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Posted Mar 20, 2014, 11:11 pm
A federal judge’s order backing Arizona and Kansas laws that require proof of citizenship for voter registration is “not the American way” and must be challenged, opponents said Thursday.
The comments came after a U.S. district judge in Kansas ordered the Election Assistance Commission to include the two states’ proof-of-citizenship requirement on federal voter registration forms, which only require that people check a box verifying their U.S. citizenship.
“We will appeal it,” said Sam Wercinski, executive director of the Arizona Advocacy Network. He said no official decision has been made, but he expects voting-rights advocates will file an appeal “within 30 to 60 days.”
But state officials in Kansas and Arizona said they are confident the latest decision will stand – and that they do not intend to wait for appeals.
“They have a right to appeal, but the decision was made effective immediately,” Arizona Attorney General Tom Horne said Thursday.
It is the latest twist in a case that went to the U.S. Supreme Court, which ruled last summer that Arizona officials could not reject federal voter registration forms because they did not require proof of citizenship.
But the high court did not reject the state law, Proposition 200, that called for citizenship proof on the state’s registration form. And the court said states could ask the federal government to include Arizona’s – and now Kansas’ – proof-of-citizenship requirement on the federal form.
When the EAC in January refused the states’ request, Arizona and Kansas sued.
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U.S. District Judge Eric Melgren sided with the states Wednesday, saying federal law did not pre-empt the tougher state standards and that the EAC unlawfully refused to include the state requirements on its forms. He ordered the commission to “add the language requested by Arizona and Kansas” immediately.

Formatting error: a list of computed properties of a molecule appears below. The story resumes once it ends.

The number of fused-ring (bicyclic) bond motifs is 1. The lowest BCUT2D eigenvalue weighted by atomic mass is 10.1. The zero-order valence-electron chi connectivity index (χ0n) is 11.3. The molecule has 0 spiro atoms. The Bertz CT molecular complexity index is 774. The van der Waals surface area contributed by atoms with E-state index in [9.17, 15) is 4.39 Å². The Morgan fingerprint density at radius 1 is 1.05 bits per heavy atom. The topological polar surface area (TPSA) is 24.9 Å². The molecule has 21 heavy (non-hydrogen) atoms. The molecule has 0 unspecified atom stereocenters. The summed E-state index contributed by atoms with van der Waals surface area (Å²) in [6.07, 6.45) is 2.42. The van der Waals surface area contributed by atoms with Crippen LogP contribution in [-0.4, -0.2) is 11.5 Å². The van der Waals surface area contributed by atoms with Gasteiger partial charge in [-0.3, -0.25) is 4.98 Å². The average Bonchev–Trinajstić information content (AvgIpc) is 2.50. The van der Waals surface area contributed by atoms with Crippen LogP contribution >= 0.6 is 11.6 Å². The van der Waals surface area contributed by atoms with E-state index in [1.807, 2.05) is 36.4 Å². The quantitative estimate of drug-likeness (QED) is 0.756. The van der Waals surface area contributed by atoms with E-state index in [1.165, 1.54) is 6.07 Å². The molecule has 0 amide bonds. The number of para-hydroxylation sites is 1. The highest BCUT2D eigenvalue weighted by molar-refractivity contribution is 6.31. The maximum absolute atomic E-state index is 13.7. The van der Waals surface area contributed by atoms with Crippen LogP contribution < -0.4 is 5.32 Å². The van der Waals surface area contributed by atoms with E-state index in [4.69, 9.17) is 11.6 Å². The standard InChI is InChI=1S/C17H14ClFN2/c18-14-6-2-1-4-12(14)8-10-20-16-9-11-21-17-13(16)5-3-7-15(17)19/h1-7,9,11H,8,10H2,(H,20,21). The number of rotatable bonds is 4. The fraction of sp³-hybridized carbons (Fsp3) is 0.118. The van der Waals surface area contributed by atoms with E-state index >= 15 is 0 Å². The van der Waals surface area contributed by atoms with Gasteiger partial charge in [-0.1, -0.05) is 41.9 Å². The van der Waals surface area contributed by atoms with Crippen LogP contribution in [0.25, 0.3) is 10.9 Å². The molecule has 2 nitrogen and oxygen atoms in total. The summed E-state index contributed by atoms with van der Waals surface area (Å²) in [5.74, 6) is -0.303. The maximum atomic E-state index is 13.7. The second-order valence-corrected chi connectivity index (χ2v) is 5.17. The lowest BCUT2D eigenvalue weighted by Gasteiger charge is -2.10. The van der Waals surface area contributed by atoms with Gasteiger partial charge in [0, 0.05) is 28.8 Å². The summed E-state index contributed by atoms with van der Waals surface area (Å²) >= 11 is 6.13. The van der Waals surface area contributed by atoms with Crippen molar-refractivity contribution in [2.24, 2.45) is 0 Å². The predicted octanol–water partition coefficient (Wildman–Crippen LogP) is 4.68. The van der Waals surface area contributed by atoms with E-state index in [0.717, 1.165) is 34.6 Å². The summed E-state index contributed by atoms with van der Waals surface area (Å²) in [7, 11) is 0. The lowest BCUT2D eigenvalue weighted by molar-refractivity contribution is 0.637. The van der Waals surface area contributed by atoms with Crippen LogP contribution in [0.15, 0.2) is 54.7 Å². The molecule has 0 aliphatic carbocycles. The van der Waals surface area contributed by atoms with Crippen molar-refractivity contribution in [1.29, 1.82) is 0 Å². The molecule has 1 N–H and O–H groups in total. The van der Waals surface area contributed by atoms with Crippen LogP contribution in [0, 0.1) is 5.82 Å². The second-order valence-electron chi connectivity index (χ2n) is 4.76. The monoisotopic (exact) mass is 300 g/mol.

Wercinski called that decision a “direct contradiction” to the Supreme Court ruling. Other advocates said it would disenfranchise minority groups by making them jump through more hoops to vote.
“In most democracies, it’s a responsibility of citizenship to vote,” said Marge Baker, executive vice president of People for the American Way. “It seems like we keep putting people through hoop after hoop after hoop.”
While the laws are aimed at reducing voter fraud, Baker said it is “an effort to deal with a problem that just doesn’t exist” – far less than 1 percent of Arizona voters have been found to be noncitizens, she said.
Sen. Steve Gallardo, D-Phoenix, agreed, saying Horne is “the only one who believes that there is massive voter fraud.”
Horne insists it is “a serious issue,” pointing to previous estimates that at least 2,000 voters in the state were registered fraudulently.
Opponents said the proposed solution causes a bigger problem than voter fraud – it keeps U.S. citizens from being able to vote.
The laws would require tangible proof of citizenship such as a birth certificate or state-issued ID to register, forms that Baker said are difficult for some people to produce.
“This decision could have a chilling effect on voting,” she said. “But what’s more important is that there are citizens out there who simply don’t have … easy access to the documentation.”
She said people in rural areas, the elderly and those who have fled from domestic violence or natural disasters can all have trouble providing documentation.
Gallardo said the decision even “hurts a lot of college students” who have difficulty providing required documentation to register.
“If we want photo identification, we need to expand the types of documents,” such as allowing a college ID, he said.
Kansas Secretary of State Kris Kobach called that “a strange claim, because usually students are most likely to have a birth certificate.”
Kobach, who filed the latest suit with Arizona Secretary of State Ken Bennett, said tougher requirements are the right thing to do.
“It’s absolutely the American way. Only Americans should vote in our American elections,” he said.
But Gallardo predicts an appeal that will “go all the way up to the U.S. Supreme Court.”
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